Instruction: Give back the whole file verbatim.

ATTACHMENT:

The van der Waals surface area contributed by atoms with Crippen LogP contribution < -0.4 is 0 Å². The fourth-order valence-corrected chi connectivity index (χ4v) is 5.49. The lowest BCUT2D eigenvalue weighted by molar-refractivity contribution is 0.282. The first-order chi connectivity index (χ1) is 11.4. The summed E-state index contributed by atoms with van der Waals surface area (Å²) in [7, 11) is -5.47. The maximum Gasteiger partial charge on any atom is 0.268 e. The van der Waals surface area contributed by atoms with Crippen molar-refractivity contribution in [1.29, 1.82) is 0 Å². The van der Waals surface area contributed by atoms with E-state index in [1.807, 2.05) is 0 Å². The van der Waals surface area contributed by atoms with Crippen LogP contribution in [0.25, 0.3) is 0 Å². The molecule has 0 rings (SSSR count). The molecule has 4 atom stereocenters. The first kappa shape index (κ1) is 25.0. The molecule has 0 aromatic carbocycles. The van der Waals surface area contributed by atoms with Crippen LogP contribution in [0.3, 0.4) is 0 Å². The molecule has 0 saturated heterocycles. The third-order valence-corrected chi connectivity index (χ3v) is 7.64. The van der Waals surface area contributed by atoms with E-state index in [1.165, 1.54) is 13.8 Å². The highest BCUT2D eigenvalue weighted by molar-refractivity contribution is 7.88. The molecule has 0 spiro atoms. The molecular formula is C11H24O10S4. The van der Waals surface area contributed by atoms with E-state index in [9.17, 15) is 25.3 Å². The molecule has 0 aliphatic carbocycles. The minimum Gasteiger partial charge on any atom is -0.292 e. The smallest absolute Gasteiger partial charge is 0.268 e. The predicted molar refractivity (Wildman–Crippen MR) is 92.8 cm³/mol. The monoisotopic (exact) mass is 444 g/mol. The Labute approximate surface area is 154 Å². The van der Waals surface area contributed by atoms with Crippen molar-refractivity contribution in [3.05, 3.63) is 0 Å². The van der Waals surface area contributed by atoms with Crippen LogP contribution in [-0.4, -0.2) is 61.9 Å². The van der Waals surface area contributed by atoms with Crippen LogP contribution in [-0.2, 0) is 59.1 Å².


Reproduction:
The van der Waals surface area contributed by atoms with Crippen LogP contribution < -0.4 is 0 Å². The fourth-order valence-corrected chi connectivity index (χ4v) is 5.49. The lowest BCUT2D eigenvalue weighted by molar-refractivity contribution is 0.282. The first-order chi connectivity index (χ1) is 11.4. The summed E-state index contributed by atoms with van der Waals surface area (Å²) in [7, 11) is -5.47. The maximum Gasteiger partial charge on any atom is 0.268 e. The van der Waals surface area contributed by atoms with Crippen molar-refractivity contribution in [1.29, 1.82) is 0 Å². The van der Waals surface area contributed by atoms with E-state index in [1.807, 2.05) is 0 Å². The van der Waals surface area contributed by atoms with Crippen LogP contribution in [0.25, 0.3) is 0 Å². The molecule has 0 rings (SSSR count). The molecule has 4 atom stereocenters. The first kappa shape index (κ1) is 25.0. The molecule has 0 aromatic carbocycles. The van der Waals surface area contributed by atoms with Crippen LogP contribution in [0.3, 0.4) is 0 Å². The molecule has 0 saturated heterocycles. The third-order valence-corrected chi connectivity index (χ3v) is 7.64. The van der Waals surface area contributed by atoms with E-state index in [1.165, 1.54) is 13.8 Å². The highest BCUT2D eigenvalue weighted by molar-refractivity contribution is 7.88. The molecule has 0 spiro atoms. The molecular formula is C11H24O10S4. The van der Waals surface area contributed by atoms with E-state index in [9.17, 15) is 25.3 Å². The molecule has 0 aliphatic carbocycles. The minimum Gasteiger partial charge on any atom is -0.292 e. The smallest absolute Gasteiger partial charge is 0.268 e. The predicted molar refractivity (Wildman–Crippen MR) is 92.8 cm³/mol. The monoisotopic (exact) mass is 444 g/mol. The Labute approximate surface area is 154 Å². The van der Waals surface area contributed by atoms with Crippen molar-refractivity contribution in [3.05, 3.63) is 0 Å². The van der Waals surface area contributed by atoms with Crippen LogP contribution in [-0.4, -0.2) is 61.9 Å². The van der Waals surface area contributed by atoms with Crippen LogP contribution in [-0.2, 0) is 59.1 Å².